The Bombay High Court on Friday set aside the order of sanction dated February 4, 2016, passed by Maharashtra Governor C Vidyasagar Rao under Section 197 of the CrPC for prosecution of former Chief Minister Ashok Chavan in the Adarsh scam case under Sections 120 B and 420 of the IPC.
A bench of Justice Ranjit more and Justice SS Jadhav was hearing a petition filed by former CM Ashok Chavan challenging the sanction order and held that Governor C Vidyasgar Rao had no jurisdiction to review the earlier order by his predecessor K Sankarnarayanan, who had refused sanction sought by the Central Bureau of Investigation.
Senior advocate and noted criminal lawyer Amit Desai argued the case on behalf of former Chief Minister, who was the petitioner in this case, and Additional Solicitor General Anil Singh appeared for the CBI.
JA Patil Commission Report on Chavan
The report indicts Chavan as Revenue Minister and former Chief Minister Vilasrao Deshmukh for obliging the Adarsh Co-operative Housing Society by reducing the proposed width of Capt Prakash Pethe Marg, thereby making enough room for a plot in the Cuffe Parade area.
The report also questions Chavan’s approval of non-deduction of 15 per cent recreational ground area while calculating floor space index and also links that to allotment of flats in Adarsh CHS to Chavan’s relatives.
No fresh material against Chavan
Desai argued that review jurisdiction should be exercised with extreme caution and only if clinching new ‘evidence’ or fresh primary ‘material’ indicating commission of the offence which can be admissible as evidence had been discovered by the investigating agency, the earlier order refusing sanction could be reviewed.
Although, current Governor Rao relied upon Justice JA Patil Commission’s report as fresh material in order to review the earlier order passed by ex-Governor Sankarnarayanan, Desai argued that the said report had no evidentiary value and hence was neither ‘evidence’ nor ‘material’.
After referring various Supreme Court judgments on the issue, the court concurred with Desai’s submission and noted:“The Commission's Report under the Commissions of Inquiry Act, 1952 has no evidentiary value at the trial before the civil or criminal Courts. It is only recommendatory in nature. It is opinion of commission based on the statements of witnesses and other material. The above decisions also show that investigating agency may with advantage use the report of the commission, at the same time the report does not preclude the investigating agency from forming a different opinion under section 169/170 of the Code of Criminal Procedure, 1973.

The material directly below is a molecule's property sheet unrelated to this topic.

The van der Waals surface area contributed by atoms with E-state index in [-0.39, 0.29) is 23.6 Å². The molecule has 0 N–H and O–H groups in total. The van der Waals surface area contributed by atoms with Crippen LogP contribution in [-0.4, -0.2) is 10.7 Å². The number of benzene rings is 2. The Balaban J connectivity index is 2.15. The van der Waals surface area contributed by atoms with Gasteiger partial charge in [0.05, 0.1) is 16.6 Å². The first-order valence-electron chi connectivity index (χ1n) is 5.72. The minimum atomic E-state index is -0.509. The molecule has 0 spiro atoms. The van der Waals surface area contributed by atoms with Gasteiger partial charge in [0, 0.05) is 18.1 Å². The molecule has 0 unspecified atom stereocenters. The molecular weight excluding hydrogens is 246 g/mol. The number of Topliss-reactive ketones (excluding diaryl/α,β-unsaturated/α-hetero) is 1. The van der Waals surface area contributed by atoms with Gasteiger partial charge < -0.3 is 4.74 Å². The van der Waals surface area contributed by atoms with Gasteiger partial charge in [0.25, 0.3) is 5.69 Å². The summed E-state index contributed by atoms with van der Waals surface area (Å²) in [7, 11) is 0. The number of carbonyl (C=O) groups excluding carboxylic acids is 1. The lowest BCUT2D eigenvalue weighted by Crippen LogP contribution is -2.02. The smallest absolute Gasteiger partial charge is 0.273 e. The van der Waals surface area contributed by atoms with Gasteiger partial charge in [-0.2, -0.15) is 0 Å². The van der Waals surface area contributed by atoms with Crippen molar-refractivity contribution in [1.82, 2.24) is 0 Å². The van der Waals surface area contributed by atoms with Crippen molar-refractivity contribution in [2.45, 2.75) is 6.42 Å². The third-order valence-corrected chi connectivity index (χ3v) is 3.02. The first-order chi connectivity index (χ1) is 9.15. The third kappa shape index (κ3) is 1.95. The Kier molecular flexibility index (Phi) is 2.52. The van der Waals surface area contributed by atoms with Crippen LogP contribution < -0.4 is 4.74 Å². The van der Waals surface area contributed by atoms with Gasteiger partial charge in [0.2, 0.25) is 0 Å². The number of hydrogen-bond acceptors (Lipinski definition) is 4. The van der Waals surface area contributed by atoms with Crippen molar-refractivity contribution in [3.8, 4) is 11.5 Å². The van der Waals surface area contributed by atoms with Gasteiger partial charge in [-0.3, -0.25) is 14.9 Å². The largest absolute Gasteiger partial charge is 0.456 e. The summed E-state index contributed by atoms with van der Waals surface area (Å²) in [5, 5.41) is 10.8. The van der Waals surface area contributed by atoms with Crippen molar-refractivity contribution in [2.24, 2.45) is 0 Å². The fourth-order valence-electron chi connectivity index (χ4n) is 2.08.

In the light of this, we are of the considered view that report of the Commission cannot be said to be material which can be taken into consideration by the sanctioning authority for two reasons; firstly, it is the opinion of the commission based on the statements of the witnesses and other material and; secondly it is not capable of being converted into evidence before the Courts.”
The court also accepted Desai’s contention that in light of judgment of the Supreme Court in State of Bihar vs Lal Krishna Advani, wherein it was held that non-furnishing of notice under section 8B of the Commissions of Inquiry Act renders the action non est, the report of the Justice JA Patil Commission is non est and cannot be taken into consideration as notice under section 8B of the Commissions of Inquiry Act, 1952 was not issued to the petitioner (Chavan). ASG Anil Singh did not dispute this, as a matter of fact notice under section 8B of the said Act was not issued to the petitioner.
The court concluded that although Governor C Vidyasagar Rao could have reviewed the earlier order by his predecessor refusing sanction, it could only have been on the basis of fresh material that can be converted into evidence to be substantiated at the trial stage. But the JA Patil Commission Report cannot be admissible evidence. Thus, the writ petition was allowed and the order of sanction was set aside.